Owner and his Model A Ford were born in the same year

07/31/2014 7:00 PM

08/01/2014 12:00 AM

When you see Jack Dick motoring down a suburban Leawood street, sitting high atop the skinny wheels of his 1929 Model A Ford Phaeton, you can’t help but smile. He certainly does.

His smile not only reflects the fun he has with his car, but also an inner peace and contentment based in gratitude for the blessings he and his wife, Corky (her full name is Cordelia), have despite numerous health challenges.

Jack and Corky have been married for 60 years, and although she now requires constant care, they still enjoy an occasional spin in the Phaeton. “She is a shining example of how God wants us to live our lives on earth,” he said.

He is diabetic, has a pacemaker, four stents, an irregular heartbeat and just had surgery to remove a skin cancer, yet his attitude is intensely positive. He describes his ailments as if they are merely minor bumps in the road, and that is how he treats them.

“I told my doctors, your only objective is to keep me around as long as she needs me,” he said. When he exercises in cardiac rehab, he listens to the song, “As Long As She Needs Me.”

Jack said that after he retired in 1982 he started to look for an antique car that was built in 1929, the same year he was born. “I wanted something my age,” he said. At first he thought he might buy a Model A pickup, but the two-seat configuration would not accommodate his five grandkids, so he settled on finding a Model A Phaeton.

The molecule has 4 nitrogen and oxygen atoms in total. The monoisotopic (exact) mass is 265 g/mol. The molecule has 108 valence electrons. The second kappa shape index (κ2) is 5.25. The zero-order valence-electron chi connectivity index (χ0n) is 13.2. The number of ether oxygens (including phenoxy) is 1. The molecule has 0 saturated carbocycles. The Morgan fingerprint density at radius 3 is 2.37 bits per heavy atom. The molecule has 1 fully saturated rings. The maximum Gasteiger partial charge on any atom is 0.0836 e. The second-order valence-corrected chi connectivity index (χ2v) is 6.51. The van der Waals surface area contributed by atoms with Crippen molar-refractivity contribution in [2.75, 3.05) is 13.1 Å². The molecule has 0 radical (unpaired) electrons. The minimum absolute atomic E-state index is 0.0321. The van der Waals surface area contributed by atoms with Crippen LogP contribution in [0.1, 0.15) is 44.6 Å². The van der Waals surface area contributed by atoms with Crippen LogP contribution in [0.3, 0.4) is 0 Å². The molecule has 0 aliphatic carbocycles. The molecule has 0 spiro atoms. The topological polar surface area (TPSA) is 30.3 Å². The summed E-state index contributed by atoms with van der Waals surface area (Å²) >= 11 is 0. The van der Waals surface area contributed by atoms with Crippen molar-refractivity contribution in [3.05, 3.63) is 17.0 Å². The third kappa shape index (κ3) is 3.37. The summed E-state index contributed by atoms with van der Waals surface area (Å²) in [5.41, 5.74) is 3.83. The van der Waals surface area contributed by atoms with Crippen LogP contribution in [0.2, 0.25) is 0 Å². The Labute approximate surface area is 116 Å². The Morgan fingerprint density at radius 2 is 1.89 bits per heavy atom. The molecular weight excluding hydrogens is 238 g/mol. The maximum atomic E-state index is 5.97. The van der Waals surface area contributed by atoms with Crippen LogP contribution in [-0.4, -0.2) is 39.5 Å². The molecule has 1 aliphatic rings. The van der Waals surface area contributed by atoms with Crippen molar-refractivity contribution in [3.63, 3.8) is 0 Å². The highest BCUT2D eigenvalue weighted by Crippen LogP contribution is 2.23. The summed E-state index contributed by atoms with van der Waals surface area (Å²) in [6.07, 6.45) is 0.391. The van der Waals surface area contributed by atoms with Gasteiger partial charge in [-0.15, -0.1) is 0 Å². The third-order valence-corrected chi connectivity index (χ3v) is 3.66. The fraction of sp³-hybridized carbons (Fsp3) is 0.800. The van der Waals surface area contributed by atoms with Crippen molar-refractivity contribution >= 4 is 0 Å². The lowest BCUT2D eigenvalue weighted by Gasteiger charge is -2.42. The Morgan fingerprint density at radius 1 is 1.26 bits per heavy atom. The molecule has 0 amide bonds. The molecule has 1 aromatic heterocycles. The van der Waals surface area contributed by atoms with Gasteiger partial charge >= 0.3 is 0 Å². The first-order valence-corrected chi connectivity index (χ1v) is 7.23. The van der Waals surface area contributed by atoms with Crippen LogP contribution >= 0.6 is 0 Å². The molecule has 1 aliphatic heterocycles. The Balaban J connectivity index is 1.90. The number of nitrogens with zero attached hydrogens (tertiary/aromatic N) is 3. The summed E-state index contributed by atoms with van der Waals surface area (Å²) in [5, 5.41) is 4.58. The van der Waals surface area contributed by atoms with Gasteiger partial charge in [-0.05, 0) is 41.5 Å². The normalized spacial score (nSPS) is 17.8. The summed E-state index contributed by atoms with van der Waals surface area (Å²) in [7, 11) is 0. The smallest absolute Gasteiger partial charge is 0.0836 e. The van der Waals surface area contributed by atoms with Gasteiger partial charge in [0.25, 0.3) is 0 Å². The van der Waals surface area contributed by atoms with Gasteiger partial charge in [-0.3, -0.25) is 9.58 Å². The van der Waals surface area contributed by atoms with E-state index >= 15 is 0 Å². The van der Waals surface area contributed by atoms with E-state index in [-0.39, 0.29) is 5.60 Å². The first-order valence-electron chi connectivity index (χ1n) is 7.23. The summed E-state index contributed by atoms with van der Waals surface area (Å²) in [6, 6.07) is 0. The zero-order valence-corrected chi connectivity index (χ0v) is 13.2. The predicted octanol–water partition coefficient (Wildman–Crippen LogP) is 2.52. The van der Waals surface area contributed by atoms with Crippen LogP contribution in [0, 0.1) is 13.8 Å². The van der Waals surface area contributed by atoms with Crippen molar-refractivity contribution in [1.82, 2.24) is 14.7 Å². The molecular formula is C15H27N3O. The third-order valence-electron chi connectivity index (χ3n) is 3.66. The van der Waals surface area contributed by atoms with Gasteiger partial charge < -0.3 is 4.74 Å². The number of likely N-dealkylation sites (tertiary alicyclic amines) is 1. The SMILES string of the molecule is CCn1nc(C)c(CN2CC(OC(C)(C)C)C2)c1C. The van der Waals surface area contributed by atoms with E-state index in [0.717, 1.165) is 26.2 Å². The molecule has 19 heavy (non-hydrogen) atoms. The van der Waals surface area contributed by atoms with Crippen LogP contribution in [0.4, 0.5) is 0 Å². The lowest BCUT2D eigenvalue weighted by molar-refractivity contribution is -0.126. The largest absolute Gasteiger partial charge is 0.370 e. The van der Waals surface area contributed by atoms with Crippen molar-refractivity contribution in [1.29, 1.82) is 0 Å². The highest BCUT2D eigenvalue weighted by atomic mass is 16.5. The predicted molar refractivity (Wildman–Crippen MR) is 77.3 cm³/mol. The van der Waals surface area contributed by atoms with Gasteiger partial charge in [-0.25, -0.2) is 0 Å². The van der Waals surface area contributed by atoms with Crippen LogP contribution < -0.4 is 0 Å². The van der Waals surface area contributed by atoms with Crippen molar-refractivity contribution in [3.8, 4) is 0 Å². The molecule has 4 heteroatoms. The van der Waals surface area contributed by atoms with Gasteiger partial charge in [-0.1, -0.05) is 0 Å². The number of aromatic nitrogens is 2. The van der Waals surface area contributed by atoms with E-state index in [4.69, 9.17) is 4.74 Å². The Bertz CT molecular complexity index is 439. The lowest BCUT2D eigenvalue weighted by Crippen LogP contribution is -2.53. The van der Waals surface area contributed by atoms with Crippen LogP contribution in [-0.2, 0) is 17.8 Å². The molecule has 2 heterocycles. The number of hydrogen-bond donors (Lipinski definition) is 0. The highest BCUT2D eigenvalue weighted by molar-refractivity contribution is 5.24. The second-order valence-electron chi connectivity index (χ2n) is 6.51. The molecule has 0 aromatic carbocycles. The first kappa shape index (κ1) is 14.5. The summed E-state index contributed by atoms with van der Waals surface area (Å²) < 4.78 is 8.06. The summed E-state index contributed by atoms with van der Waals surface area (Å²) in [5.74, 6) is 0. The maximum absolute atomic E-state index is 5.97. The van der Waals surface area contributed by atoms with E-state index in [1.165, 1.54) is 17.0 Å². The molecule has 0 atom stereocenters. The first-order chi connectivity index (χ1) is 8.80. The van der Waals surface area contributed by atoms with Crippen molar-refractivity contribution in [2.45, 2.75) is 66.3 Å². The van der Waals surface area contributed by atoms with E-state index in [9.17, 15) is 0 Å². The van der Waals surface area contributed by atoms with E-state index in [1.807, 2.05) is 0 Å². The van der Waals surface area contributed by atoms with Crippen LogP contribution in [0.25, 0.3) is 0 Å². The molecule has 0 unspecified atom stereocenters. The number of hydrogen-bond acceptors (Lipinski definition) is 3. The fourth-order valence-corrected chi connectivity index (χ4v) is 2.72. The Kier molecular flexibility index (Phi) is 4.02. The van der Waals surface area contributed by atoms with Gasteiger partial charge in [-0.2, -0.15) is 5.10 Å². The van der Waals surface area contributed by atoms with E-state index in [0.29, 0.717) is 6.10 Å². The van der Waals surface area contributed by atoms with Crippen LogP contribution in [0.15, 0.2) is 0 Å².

“My dad had a 1933 Ford Model B,” he said, “and I enjoyed that car as a boy.”

He searched the country, hopping on a plane to check out any Phaeton with potential. He looked at six. When he saw an ad in Hemmings Motor News for a ’29 Model A Phaeton not far from Pittsburgh, he went to check it out. It was being sold by a museum that was going out of business. He bought the car and shipped it home in a van. That was 15 years ago.

Physically, the Model A looked great, but museum life can be hard on a vehicle. Jack spent a summer putting the car back in original condition. He overhauled the brakes, transmission and the four-cylinder, 40-horsepower engine. A friend in the Plain Ol’ As club helped him sort out the electrical system and install modern turn signals front and rear for safety in everyday traffic. He waited seven months for special Firestone tires made from the Henry Ford mold.

“It is amazing how easy it is to find parts,” he said, with the exception of one thing. “An original steering wheel, with the light switch ring around the horn button, was the hardest thing to locate,” he said. He found one through Bert’s Model A Center.

Although looking after Corky keeps Jack home most of the time, he tries to drive his Model A when he can. His grandchildren love rides, of course, and he occasionally gives totes to neighbor ladies in their red hats. But his prized passenger is Corky.

“At night we sit and give thanks for our blessings,” he said. “If your attitude is right, everything will come all right.”

Tom Strongman’s e-mail address is tom@tomstrongman.com

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